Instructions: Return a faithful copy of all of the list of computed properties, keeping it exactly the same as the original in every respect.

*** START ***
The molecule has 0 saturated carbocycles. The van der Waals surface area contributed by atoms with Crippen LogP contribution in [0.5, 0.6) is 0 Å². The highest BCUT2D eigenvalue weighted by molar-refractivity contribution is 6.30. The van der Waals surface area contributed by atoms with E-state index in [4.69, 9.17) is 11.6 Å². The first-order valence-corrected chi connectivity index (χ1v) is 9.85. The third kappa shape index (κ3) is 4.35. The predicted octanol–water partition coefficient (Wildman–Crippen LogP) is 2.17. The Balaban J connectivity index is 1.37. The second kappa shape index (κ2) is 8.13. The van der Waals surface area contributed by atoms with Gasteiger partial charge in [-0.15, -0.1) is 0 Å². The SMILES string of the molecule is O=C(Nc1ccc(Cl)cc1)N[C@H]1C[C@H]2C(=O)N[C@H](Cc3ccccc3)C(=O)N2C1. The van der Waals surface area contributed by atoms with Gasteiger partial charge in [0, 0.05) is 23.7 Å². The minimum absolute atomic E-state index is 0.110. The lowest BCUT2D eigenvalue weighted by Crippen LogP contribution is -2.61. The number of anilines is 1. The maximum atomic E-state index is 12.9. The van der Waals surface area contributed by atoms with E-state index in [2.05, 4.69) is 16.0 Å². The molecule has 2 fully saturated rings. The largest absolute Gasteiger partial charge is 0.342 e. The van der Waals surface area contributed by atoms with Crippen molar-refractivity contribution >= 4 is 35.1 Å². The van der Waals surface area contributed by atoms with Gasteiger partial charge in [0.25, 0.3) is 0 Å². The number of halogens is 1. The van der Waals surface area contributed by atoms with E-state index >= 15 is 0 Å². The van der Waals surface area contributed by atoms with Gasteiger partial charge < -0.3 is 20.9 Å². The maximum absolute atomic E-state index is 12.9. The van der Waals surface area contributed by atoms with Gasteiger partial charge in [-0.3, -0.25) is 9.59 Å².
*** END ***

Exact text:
The molecule has 0 saturated carbocycles. The van der Waals surface area contributed by atoms with Crippen LogP contribution in [0.5, 0.6) is 0 Å². The highest BCUT2D eigenvalue weighted by molar-refractivity contribution is 6.30. The van der Waals surface area contributed by atoms with E-state index in [4.69, 9.17) is 11.6 Å². The first-order valence-corrected chi connectivity index (χ1v) is 9.85. The third kappa shape index (κ3) is 4.35. The predicted octanol–water partition coefficient (Wildman–Crippen LogP) is 2.17. The Balaban J connectivity index is 1.37. The second kappa shape index (κ2) is 8.13. The van der Waals surface area contributed by atoms with Gasteiger partial charge in [-0.15, -0.1) is 0 Å². The SMILES string of the molecule is O=C(Nc1ccc(Cl)cc1)N[C@H]1C[C@H]2C(=O)N[C@H](Cc3ccccc3)C(=O)N2C1. The van der Waals surface area contributed by atoms with Gasteiger partial charge in [0, 0.05) is 23.7 Å². The minimum absolute atomic E-state index is 0.110. The lowest BCUT2D eigenvalue weighted by Crippen LogP contribution is -2.61. The number of anilines is 1. The maximum atomic E-state index is 12.9. The van der Waals surface area contributed by atoms with E-state index in [2.05, 4.69) is 16.0 Å². The molecule has 2 fully saturated rings. The largest absolute Gasteiger partial charge is 0.342 e. The van der Waals surface area contributed by atoms with Crippen molar-refractivity contribution >= 4 is 35.1 Å². The van der Waals surface area contributed by atoms with Gasteiger partial charge in [0.25, 0.3) is 0 Å². The number of halogens is 1. The van der Waals surface area contributed by atoms with E-state index >= 15 is 0 Å². The van der Waals surface area contributed by atoms with Gasteiger partial charge < -0.3 is 20.9 Å². The maximum absolute atomic E-state index is 12.9. The van der Waals surface area contributed by atoms with Gasteiger partial charge in [-0.3, -0.25) is 9.59 Å².